Tuesday, May 6, 2014

Hofstra Law Students to Present Their Reports

Remember the eight law students from Hofstra University who were studying Hudson city government in a seminar entitled "Special Problems in Municipal Law"? After a semester of examining our city charter, under the tutelage of Eric Lane, dean of the law school and Eric J. Schmertz Professor of Public Law and Public Service, Ashira Ostrow, associate professor of law, they have completed their study and are returning to Hudson to present their reports. They will be here next Wednesday afternoon, May 14. The reporting sessions, with the opportunity for questions and answers, will be open to the public. Here is the schedule of topics to be addressed:
12:30 to 1:00 p.m.Mayor
1:00 to 2:00 p.m.—Contracts
2:00 to 2:15 p.m.—Break  
2:15 to 3:15 p.m.—Ethics
3:15 to 4:00 p.m.—Environmental Issues
4:00 to 4:15 p.m.—Break
4:15 to 5:30 p.m.—Weighted Vote
5:30 to 6:30 p.m.—Wrap-up Discussion
The reporting sessions will take place in the Council Room at City Hall.


  1. As far as I know these students only met with city officials, but without speaking to members of the public how will they have seen through the blather of the self-same officials who serially cheat residents and bend the rules?

    If I was their professor, I'd evaluate Peter Barbieri and Brendan Friedman, the zoning team, on how they address the question whether or not cities in New York have the same option as counties, i.e., to redistrict and still retain a weighted vote? In my opinion that's Hudson's solution although you'll never hear it mentioned in City Hall.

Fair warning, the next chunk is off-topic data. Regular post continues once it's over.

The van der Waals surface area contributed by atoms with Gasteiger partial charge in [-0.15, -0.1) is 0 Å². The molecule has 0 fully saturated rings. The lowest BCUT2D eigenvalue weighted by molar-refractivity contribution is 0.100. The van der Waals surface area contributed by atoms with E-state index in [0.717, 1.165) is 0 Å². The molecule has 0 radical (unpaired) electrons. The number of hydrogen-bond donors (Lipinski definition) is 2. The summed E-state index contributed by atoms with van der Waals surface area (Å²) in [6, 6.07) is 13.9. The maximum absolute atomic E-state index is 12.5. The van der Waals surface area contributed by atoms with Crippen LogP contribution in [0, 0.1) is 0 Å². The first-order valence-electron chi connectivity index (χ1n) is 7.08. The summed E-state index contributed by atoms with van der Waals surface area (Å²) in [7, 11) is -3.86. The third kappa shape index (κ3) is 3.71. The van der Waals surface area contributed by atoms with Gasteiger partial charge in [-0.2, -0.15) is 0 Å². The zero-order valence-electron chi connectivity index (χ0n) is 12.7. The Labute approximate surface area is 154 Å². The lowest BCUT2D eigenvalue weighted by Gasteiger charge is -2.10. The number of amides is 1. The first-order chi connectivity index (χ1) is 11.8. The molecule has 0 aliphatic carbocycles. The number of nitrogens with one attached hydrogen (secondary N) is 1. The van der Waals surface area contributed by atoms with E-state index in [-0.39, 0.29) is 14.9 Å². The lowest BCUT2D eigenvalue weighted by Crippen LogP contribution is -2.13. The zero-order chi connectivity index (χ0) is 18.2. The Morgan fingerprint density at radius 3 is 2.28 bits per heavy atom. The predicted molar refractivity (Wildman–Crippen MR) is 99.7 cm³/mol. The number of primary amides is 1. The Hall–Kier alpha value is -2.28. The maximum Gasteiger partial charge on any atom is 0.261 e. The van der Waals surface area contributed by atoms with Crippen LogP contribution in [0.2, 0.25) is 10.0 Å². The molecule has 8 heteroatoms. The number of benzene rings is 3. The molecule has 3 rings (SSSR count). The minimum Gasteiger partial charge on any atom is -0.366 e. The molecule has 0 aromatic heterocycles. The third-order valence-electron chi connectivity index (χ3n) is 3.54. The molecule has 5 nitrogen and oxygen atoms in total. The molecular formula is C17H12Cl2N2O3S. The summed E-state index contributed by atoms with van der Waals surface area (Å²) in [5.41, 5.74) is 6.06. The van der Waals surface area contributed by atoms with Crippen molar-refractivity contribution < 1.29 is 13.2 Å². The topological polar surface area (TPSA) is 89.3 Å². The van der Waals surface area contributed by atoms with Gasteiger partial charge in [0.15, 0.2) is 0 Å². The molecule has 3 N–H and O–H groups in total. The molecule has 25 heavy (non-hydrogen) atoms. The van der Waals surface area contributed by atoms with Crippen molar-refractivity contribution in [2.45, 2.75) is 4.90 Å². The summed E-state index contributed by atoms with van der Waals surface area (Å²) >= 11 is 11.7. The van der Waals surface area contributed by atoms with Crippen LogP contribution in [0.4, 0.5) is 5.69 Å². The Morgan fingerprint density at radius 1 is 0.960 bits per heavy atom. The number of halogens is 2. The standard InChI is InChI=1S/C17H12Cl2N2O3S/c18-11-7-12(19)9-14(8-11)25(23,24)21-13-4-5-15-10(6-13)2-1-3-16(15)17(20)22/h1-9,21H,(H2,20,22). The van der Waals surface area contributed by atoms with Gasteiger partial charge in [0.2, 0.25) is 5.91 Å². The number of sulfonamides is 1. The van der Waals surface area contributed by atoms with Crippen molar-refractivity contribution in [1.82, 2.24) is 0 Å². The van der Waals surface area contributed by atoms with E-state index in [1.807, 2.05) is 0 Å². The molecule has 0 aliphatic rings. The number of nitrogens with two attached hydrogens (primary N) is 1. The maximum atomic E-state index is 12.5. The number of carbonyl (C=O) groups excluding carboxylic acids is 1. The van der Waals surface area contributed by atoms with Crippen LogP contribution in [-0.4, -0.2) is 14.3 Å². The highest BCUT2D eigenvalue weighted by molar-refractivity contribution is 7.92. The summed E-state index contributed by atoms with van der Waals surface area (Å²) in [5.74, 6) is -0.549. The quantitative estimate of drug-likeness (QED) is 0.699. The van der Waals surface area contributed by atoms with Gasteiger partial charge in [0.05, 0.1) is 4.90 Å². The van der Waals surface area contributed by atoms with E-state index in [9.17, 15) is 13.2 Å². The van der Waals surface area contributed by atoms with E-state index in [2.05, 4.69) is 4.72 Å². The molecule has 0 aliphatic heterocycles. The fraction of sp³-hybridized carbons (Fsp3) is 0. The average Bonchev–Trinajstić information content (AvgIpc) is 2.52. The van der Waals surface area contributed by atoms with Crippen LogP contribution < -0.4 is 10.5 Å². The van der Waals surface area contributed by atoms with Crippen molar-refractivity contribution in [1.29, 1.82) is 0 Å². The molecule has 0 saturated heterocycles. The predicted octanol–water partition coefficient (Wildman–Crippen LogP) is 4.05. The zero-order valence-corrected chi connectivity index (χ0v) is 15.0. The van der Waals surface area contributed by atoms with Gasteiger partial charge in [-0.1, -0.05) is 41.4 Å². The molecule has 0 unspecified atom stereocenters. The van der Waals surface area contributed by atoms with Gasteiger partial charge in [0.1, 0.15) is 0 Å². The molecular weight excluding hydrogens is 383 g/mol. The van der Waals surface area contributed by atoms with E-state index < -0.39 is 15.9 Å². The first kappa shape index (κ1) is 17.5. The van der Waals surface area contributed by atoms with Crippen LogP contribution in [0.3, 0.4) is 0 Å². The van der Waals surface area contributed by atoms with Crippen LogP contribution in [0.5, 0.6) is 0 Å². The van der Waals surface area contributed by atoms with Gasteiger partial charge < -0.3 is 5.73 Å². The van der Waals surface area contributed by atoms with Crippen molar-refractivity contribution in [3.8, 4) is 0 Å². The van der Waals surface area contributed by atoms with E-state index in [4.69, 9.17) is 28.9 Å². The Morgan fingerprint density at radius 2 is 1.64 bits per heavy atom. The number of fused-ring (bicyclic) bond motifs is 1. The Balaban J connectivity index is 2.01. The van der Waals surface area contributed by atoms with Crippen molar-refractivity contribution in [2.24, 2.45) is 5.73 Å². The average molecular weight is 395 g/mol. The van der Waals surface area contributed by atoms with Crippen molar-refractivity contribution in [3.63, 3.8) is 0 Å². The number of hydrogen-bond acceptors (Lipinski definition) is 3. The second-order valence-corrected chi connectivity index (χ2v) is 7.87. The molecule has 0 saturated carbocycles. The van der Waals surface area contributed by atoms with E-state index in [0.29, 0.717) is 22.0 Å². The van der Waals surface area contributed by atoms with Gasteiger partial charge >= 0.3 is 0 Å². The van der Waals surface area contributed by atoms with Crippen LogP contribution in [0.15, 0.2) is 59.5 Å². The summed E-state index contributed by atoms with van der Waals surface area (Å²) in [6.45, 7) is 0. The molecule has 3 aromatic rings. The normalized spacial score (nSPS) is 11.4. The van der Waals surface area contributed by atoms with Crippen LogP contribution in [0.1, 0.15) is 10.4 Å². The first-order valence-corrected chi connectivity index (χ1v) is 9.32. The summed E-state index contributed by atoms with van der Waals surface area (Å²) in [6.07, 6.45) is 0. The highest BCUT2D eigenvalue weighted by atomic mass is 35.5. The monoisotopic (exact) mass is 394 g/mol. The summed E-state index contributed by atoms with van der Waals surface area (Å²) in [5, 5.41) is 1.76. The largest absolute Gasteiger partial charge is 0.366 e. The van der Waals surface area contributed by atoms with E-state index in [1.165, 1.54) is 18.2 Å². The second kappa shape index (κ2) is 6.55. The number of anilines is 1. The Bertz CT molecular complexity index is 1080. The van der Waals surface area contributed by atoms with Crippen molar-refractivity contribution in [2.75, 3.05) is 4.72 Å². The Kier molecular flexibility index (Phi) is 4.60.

Chelsea Plushanski and Frank Piccininni will be comparing Hudson with other cities on the Hudson River in regard to environmental conservation.

    But did they only speak with the same city officials who serially cheated the public on the waterfront program's State Environmental Quality Review (SEQR)? Among these were the same politicians and officials who deliberately omitted the public from participating in the Brownfield Opportunity Areas program (big surprise: no BOA grant for Hudson!). These are some of the same officials who omitted required public participation from the federally mandated Long Term Control Plan (LTCP), allegedly finished in 2009 but not seen by the public until January 2014.

    I'll be rating Hofstra's product against the story I know that they didn't hear, and apparently didn't seek.

    If absolutely everyone has to be a managerial type today (despicable!) then the problem with higher education is the same we find in our leadership, except that where the educator's proclivity leans towards technical fixes, our political managers always answer to human nature.

    That's why it's concerning to me that, after speaking with the self-interested officials who run Hudson, the dean of the Hofstra law school announced “We’re at the point of trying to give real life to what’s in the classroom.”

    I take that to mean that Hofstra will have found technical fixes that won't even approximate actuality.

    Perhaps Thomas Hughes and Alex Anolik who are studying Hudson's ethics code will crack the nut, but will they have the same insights on the unethical behavior of our local officials that Hudson residents have?

  2. On the other hand, what if Hofstra reads Gossips?! In our case we'll probably never know, but what a great way to take a community's temperature: just read it's better blogs!

  3. When as mayor, one can betray the public trust by selling/leasing riverfront property, and then cause the Foster fiasco as head of the "development corporation", what's needed is an Attorney General, not a study group.

    Smoke and mirrors...

    1. This comment has been removed by the author.